Before starting the Fabulous Vodka Company I worked as the Senior Manager for an independent distiller and bottler, over the years my role encompassed product development, production management, personnel management as well as hands on distilling, bottling and customer liaison. I would come up with a product, to meet the customers brief, and then present them with the finished product. All the customer had to do then was to go and sell it. Having developed Caralicious, had the label designed and come up with the finished package, set up the business, sorted out the finance and got the first batch of production ready to sell, all I had to do was to sell it! My first event was a Christmas market at Reading Oracle Centre, I was there for four days a week for four weeks up to Christmas, and I sold nearly all my stock! I was also supported by my local brewery Rebellion Brewery in Marlow, they sold so much Caralicious that I struggled to keep up with supplying them. All this sounds great, and it was the best start that I could have hoped for, but immediately after Christmas it all went quiet! It always does go quiet in the alcohol trade in the new year. This is the point where I found out that the most important thing for a small business to have is publicity or marketing, now, I’ve never done marketing before, I’ve never had to, but I had to learn as quickly as I could! First I tried advertising, I soon found that I was getting three or four calls a week from advertising companies, newspapers, glossy magazines etc telling me how wide their distribution was, how many copies they sold, and how good a rate they could do for me, and how they could even help me to write the advert, obviously I believed all this, especially when it was a well-known magazine with a really big circulation. Even if I said no to their advert they would nearly always call back with an improved rate, I would spend four to five hundred pounds a month on traditional type advertising, and none of it worked! Before Christmas 2011 I engaged the help of a PR agency, they did a fantastic job on getting free editorial from some of the country’s largest magazine titles, this gained us lots of internet sales, and lots of lovely publicity, but it was expensive so unfortunately I had to stop using the agency, but I’d love to work with them again when things are better. This has taught me that sometimes you need to let other people do what they do best and to trust them with your business, you will be paying them after all! Since Christmas 2011 I’ve been marketing my business myself, and I’m on a steep learning curve, I still get the phone calls from newspapers and magazines, but I do not now advertise in them at all, I’ve been lucky that my partner Sarah has taught me how to blog, use Twitter and Facebook to much better effect, all of which are making a difference. It’s up to me now to really push my business and grow it to a point where it actually makes money! My final thought is that it’s no good to expect larger businessesto help you, or give you any breaks, I’ve spoken to large distributors who have offered to take on my products, they expect me to pay to go on their lists for 6 months, and they do nothing except list my products, they don’t push or promote them to any degree, so it’s still up to me to market my business, so that their customers are made aware of my products, and that my products are available to them. So I handle distribution myself, and deal exclusively with small and independent retailers, businesses in largely the same situation as me, I am distrustful of large businesses, my earlier blog “Online Payments, Who’s Looking After Your Money” will tell you why, I’m back to relying on just my self for almost everything.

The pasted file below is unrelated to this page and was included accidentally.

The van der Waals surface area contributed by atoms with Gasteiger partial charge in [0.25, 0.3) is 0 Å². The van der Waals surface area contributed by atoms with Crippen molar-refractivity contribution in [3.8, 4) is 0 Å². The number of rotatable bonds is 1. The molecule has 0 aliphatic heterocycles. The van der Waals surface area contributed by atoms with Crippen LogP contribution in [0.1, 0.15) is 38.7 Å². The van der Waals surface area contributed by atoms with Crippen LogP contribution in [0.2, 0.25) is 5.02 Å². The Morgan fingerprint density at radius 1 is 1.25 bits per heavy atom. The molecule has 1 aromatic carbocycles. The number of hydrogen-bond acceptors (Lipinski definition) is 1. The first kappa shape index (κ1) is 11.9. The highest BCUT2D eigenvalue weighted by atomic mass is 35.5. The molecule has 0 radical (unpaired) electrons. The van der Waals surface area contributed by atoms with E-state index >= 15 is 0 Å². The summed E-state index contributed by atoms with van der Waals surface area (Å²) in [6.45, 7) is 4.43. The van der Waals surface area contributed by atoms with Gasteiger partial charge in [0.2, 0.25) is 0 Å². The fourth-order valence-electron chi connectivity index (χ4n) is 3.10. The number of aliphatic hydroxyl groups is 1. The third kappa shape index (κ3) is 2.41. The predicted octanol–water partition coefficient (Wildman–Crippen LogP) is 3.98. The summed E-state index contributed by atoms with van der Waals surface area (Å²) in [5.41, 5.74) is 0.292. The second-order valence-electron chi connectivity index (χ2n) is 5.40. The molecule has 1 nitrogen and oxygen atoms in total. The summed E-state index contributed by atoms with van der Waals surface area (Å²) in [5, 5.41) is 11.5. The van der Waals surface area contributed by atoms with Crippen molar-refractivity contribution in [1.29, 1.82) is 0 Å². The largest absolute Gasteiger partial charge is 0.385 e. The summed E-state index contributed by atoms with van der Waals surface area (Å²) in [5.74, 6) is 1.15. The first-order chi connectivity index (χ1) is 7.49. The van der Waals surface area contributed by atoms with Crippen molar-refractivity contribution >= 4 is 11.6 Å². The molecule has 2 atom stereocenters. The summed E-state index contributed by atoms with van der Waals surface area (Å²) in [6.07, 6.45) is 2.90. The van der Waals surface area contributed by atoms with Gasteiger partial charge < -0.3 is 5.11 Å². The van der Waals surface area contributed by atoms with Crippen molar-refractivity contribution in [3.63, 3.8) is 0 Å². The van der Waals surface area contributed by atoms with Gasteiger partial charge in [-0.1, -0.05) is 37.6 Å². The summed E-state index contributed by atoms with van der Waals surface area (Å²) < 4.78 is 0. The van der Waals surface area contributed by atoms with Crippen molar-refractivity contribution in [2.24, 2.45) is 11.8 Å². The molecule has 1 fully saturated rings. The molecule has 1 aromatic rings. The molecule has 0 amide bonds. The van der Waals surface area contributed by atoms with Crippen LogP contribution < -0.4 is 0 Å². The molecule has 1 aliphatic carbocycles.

- Majority of Brits believe small businesses offer the best service (premierlinedirect.co.uk)
- Is Traditional Advertising Dead? (phillthedill.com)
- Benefits Online Marketing Plan (marketingmoaner.com)